The FDA unveiled a Retail Food Safety Action Plan that includes measures to help ensure the safety of food sold in stores, restaurants, schools and foodservice operations, and focuses on improving the way managers of such establishments conduct food safety operations in their facilities.

The U.S. Food and Drug Administration’s Retail Food Safety Action Plan features several measures to help ensure the safety of food sold in stores, restaurants, schools and foodservice operations in the United States. The plan also looks at improving the oversight of these establishments by public health agencies at the federal, state and local levels, and calls for strengthening state and local food safety requirements that apply to these establishments and improving the training of personnel.

In support for the Action Plan, the FDA, Washington, D.C., also says it established a cooperative agreement with the National Association of County and City Health Officials (NACCHO), Washington, D.C. Under this agreement, the FDA and NACCHO will promote the use of best practices by local authorities and develop tools to strengthen retail food safety oversight and implement the FDA’s Voluntary National Retail Food Regulatory Program Standards for retail food regulatory programs.

The FDA also announced issuance of a supplement to its 2009 FDA Food Code that includes a new and important recommendation that retail food establishments employ at least one certified food protection manager to ensure adherence to safe practices and standards within the establishment.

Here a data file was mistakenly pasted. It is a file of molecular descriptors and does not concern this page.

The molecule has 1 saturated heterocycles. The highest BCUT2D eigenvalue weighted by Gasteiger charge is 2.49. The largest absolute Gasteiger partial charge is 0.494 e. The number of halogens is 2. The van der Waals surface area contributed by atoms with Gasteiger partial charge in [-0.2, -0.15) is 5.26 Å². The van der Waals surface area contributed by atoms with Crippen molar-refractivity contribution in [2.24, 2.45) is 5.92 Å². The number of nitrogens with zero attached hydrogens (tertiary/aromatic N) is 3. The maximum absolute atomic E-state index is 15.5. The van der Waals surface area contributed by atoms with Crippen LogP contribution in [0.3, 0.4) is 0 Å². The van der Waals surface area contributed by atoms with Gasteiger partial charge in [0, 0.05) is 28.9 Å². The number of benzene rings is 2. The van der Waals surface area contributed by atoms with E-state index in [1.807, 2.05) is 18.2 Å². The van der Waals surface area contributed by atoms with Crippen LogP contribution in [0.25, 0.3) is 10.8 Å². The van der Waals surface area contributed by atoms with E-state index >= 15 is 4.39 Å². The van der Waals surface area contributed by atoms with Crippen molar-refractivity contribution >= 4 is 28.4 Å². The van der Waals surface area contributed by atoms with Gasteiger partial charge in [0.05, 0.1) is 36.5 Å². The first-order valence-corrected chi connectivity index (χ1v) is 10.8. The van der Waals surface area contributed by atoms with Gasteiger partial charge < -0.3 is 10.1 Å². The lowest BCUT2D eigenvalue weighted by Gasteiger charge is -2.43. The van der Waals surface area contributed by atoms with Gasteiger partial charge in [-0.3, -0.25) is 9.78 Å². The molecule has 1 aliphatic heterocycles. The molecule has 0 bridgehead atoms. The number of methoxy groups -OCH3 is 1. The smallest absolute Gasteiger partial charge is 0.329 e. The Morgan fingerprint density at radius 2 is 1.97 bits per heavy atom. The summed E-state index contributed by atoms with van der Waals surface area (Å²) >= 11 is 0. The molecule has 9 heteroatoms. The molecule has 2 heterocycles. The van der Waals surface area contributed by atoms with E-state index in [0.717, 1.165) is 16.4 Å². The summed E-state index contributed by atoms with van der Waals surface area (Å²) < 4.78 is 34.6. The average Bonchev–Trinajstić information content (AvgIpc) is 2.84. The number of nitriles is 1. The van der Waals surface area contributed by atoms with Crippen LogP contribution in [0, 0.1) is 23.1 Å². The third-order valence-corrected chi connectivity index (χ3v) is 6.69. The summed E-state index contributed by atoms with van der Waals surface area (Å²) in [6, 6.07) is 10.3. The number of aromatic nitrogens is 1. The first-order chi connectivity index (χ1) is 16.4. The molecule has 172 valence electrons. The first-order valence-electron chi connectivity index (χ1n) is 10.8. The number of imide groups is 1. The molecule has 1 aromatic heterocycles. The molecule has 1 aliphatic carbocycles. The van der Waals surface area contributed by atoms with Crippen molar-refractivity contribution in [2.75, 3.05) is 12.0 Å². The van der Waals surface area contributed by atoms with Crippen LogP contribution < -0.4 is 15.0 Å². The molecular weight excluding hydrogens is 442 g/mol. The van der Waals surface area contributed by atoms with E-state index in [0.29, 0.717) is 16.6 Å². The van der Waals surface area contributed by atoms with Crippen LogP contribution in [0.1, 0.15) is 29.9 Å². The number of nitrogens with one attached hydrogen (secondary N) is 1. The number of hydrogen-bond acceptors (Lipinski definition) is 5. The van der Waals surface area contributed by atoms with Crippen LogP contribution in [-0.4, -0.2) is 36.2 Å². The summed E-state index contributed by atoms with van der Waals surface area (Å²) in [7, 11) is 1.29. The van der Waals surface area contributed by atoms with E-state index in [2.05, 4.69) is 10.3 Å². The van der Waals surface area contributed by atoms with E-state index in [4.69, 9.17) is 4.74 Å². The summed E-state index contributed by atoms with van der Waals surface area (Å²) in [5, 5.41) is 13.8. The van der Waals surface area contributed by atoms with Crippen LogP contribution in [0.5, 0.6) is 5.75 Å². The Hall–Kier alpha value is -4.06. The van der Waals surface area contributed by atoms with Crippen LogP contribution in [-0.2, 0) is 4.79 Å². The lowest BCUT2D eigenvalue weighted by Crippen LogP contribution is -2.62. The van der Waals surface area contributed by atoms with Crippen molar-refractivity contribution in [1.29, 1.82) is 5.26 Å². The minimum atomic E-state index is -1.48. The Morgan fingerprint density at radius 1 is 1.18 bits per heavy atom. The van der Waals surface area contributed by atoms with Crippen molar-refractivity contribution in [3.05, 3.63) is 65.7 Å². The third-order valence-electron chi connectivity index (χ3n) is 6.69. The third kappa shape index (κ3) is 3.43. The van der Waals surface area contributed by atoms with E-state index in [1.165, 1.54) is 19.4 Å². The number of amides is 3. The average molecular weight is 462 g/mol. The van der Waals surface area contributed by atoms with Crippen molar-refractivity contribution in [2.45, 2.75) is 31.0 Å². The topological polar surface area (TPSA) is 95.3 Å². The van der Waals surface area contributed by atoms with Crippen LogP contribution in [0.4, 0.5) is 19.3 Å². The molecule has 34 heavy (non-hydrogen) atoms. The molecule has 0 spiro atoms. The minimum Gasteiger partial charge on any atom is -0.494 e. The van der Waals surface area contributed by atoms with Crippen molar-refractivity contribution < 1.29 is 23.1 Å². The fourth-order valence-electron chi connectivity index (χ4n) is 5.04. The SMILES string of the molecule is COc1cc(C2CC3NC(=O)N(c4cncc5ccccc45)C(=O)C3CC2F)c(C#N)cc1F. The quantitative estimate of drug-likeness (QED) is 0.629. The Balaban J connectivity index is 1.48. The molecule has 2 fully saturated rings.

Key changes to the code recommendations contained in the new supplement include: Requiring that food establishments have a certified food protection manager on staff; among the established duties of the person-in-charge, that all operating procedures required by the Food Code are developed and implemented; that it can be verified that all employees are informed about their obligation to report certain health conditions that relate to transmission of foodborne illness; and that any food the establishment receives after operating hours is delivered in a manner that does not create a food safety hazard.

In addition, food establishments must have a plan for responding to and properly cleaning up after an employee or other individual becomes physically ill in areas where food may be prepared, stored or served. Among other recommendations, the code changes include stipulations that establishments must also clarify appropriate exceptions to the prohibition of bare hand contact with ready-to-eat foods prepared in the establishment and clarify requirements for the safe storage and display of ground and whole-muscle meat and poultry.

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